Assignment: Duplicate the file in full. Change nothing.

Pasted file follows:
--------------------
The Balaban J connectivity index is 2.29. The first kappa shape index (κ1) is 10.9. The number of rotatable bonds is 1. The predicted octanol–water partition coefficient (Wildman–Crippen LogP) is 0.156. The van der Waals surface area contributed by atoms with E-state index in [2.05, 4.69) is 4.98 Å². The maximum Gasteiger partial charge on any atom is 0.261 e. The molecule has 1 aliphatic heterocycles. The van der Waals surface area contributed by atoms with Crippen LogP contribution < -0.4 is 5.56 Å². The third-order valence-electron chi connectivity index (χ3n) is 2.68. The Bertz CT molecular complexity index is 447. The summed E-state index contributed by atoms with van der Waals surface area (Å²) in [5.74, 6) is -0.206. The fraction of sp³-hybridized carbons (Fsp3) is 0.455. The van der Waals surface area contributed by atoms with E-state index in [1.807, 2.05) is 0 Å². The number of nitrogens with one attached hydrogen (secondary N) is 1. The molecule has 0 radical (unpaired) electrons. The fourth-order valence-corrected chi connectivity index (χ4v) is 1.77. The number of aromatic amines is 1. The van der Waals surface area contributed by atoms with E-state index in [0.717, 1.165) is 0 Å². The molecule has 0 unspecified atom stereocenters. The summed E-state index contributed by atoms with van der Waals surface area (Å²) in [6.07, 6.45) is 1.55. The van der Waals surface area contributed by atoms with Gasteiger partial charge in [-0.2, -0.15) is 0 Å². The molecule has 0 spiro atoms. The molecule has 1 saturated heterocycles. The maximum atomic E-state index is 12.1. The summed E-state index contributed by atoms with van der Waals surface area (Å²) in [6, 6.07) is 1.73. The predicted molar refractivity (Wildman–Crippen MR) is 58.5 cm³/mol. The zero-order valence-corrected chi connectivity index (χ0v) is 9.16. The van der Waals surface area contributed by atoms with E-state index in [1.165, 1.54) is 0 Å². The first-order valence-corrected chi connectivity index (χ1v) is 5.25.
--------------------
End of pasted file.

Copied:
The Balaban J connectivity index is 2.29. The first kappa shape index (κ1) is 10.9. The number of rotatable bonds is 1. The predicted octanol–water partition coefficient (Wildman–Crippen LogP) is 0.156. The van der Waals surface area contributed by atoms with E-state index in [2.05, 4.69) is 4.98 Å². The maximum Gasteiger partial charge on any atom is 0.261 e. The molecule has 1 aliphatic heterocycles. The van der Waals surface area contributed by atoms with Crippen LogP contribution < -0.4 is 5.56 Å². The third-order valence-electron chi connectivity index (χ3n) is 2.68. The Bertz CT molecular complexity index is 447. The summed E-state index contributed by atoms with van der Waals surface area (Å²) in [5.74, 6) is -0.206. The fraction of sp³-hybridized carbons (Fsp3) is 0.455. The van der Waals surface area contributed by atoms with E-state index in [1.807, 2.05) is 0 Å². The number of nitrogens with one attached hydrogen (secondary N) is 1. The molecule has 0 radical (unpaired) electrons. The fourth-order valence-corrected chi connectivity index (χ4v) is 1.77. The number of aromatic amines is 1. The van der Waals surface area contributed by atoms with E-state index in [0.717, 1.165) is 0 Å². The molecule has 0 unspecified atom stereocenters. The summed E-state index contributed by atoms with van der Waals surface area (Å²) in [6.07, 6.45) is 1.55. The van der Waals surface area contributed by atoms with Gasteiger partial charge in [-0.2, -0.15) is 0 Å². The molecule has 0 spiro atoms. The molecule has 1 saturated heterocycles. The maximum atomic E-state index is 12.1. The summed E-state index contributed by atoms with van der Waals surface area (Å²) in [6, 6.07) is 1.73. The predicted molar refractivity (Wildman–Crippen MR) is 58.5 cm³/mol. The zero-order valence-corrected chi connectivity index (χ0v) is 9.16. The van der Waals surface area contributed by atoms with E-state index in [1.165, 1.54) is 0 Å². The first-order valence-corrected chi connectivity index (χ1v) is 5.25.